Researchers had the parents of 4,231 children fill out well-validated questionnaires on psychological stress in the second trimester of pregnancy, and again three years later. The mothers also completed questionnaires at two and six months after giving birth. The study, in the journal Thorax, found that 362 of the mothers and 167 of the fathers had clinically significant psychological distress during the mothers’ pregnancies.
After controlling for age, smoking during pregnancy, body mass index, a history of asthma and other factors, they found that maternal depression and anxiety during pregnancy was significantly associated with both diagnoses of asthma and poorer lung function in their children. There was no association between childhood asthma and parents’ psychological distress in the years after pregnancy, and no association with paternal psychological stress at any time.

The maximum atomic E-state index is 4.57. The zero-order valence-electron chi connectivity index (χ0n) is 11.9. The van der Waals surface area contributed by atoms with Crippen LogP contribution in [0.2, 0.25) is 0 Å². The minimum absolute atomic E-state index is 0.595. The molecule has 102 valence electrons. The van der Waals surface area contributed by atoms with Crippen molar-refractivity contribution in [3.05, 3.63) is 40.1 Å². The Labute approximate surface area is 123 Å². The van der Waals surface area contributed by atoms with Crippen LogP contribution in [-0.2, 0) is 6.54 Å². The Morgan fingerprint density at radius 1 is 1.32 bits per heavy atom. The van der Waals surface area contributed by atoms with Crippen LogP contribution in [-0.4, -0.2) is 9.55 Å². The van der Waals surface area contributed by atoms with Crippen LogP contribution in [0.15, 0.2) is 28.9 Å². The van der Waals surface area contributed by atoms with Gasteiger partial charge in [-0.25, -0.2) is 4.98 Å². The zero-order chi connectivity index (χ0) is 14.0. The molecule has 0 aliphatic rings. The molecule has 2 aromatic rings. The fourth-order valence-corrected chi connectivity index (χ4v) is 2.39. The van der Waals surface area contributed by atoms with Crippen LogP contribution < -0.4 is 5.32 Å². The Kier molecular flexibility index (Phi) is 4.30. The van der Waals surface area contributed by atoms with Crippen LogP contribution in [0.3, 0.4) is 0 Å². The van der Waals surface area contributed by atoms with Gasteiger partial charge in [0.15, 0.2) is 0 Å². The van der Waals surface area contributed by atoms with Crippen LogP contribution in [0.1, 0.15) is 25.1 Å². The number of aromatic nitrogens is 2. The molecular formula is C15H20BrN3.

“Of course, this could be only one of many causes of asthma,” said the lead author, Dr. Evelien R. van Meel of Erasmus University in Rotterdam, “but we corrected for many confounders, and we saw the effect only in mothers. This seems to suggest that there’s something going on in the uterus. But this is an observational study, and we can’t say that it’s a causal effect.”